A Labour MP claims the raunchy scenes and adult storylines in Coronation Street should be deemed "adults only", while Tauranga experts say the onus lies with parents to police what their children watch.
Lianne Dalziel said the "AO" television watershed should be moved to 7.30pm as 8.30pm no longer reflected the content of the shows broadcast.
She said she had seen Coronation Street recently after years of not watching and "was shocked".
The British soap opera now dealt with "incredibly complex issues, serious issues, that challenge some of the values parents would want to instil in their children".
Ms Dalziel put her request to the Broadcasting Standards Authority at the commerce select committee hearing on Thursday.
Tauranga family counsellor and child therapist Marjorie Douglas supported the move.
"I kind of agree because the television is a profound media and children are learning all kinds of things through the television."
Ms Douglas said it came down to what sort of "school of life" parents wanted their children to experience.
"Children should not be exposed to such raunchiness and whatever is going on in Coronation Street."
Children were "copycats" and would mimic what they watched on television, she said.
Tauranga child psychotherapist Augustina Driessen supported the idea of some 7.30pm programmes being restricted for adults only viewing but did not know how it could be policed.
"I'm all for it but can it be policed?"
She said the responsibility lay with parents who needed to be educated to enforce children's bed times and routines.
"Parents need to be strict and say, 'No, you're not watching that.
There's plenty of time for children to watch those things when they're older.
"I think we need to protect our children," she said.
Otumoetai Primary School principal Geoff Opie agreed that the responsibility lay with parents to monitor their children's television viewing. "We've got to put some responsibility on to parents here," he said.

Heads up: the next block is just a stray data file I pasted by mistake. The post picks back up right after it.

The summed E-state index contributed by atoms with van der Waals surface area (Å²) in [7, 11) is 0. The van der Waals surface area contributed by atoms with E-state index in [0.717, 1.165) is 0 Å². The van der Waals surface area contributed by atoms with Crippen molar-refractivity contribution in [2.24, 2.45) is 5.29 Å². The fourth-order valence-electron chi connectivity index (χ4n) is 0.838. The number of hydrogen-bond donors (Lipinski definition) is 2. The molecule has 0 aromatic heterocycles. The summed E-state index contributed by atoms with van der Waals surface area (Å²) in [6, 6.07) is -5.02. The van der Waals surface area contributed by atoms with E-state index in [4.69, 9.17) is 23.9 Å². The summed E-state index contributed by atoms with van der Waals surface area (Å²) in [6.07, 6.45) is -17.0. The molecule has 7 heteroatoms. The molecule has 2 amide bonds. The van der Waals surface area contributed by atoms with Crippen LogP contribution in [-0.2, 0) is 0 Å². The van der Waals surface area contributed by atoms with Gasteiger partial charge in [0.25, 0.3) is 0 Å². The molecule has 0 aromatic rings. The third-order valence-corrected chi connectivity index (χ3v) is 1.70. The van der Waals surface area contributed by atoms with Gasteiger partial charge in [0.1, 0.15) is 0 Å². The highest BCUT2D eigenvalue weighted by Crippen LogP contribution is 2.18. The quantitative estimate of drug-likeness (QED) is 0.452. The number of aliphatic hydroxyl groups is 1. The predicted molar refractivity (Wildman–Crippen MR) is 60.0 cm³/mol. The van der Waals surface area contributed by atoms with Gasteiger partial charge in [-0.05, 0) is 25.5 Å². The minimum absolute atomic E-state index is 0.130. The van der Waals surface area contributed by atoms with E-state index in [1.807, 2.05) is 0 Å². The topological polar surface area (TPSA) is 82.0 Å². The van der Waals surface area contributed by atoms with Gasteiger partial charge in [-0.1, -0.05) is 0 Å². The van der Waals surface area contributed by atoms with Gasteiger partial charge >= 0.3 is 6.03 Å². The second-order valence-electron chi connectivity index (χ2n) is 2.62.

However, if there was concern over the adult nature of programmes he said maybe more family friendly shows should be aired at 7.30.
Adults-only programming currently starts at 8.30pm and broadcasters have to be careful not to show risque scenes too soon after that. BSA chief executive Dominic Sheehan said time-slot rules were negotiated between broadcasters and the authority.
He would raise Ms Dalziel's point with the broadcasters but he thought they "might have a slight issue with it". Moving the AO start time to 7.30pm would not necessarily be the end.
"What about Shortland Street on at 7pm? Is that okay?" he said.
The BSA has previously upheld a complaint about a scene from 5.30pm screening programme Home and Away.
The offending episode on TV3 contained a scene in which a female character straddled her lover on a table, wearing only a bra and pyjama pants, kissing him passionately.
TV3's owner, TVWorks, was ordered to pay $4000 for airing a montage of sex scenes from Outrageous Fortune at an "inappropriate time".
The Broadcasting Standards Authority fine related to a 3News segment depicting numerous sex scenes, shown at 6.35pm.
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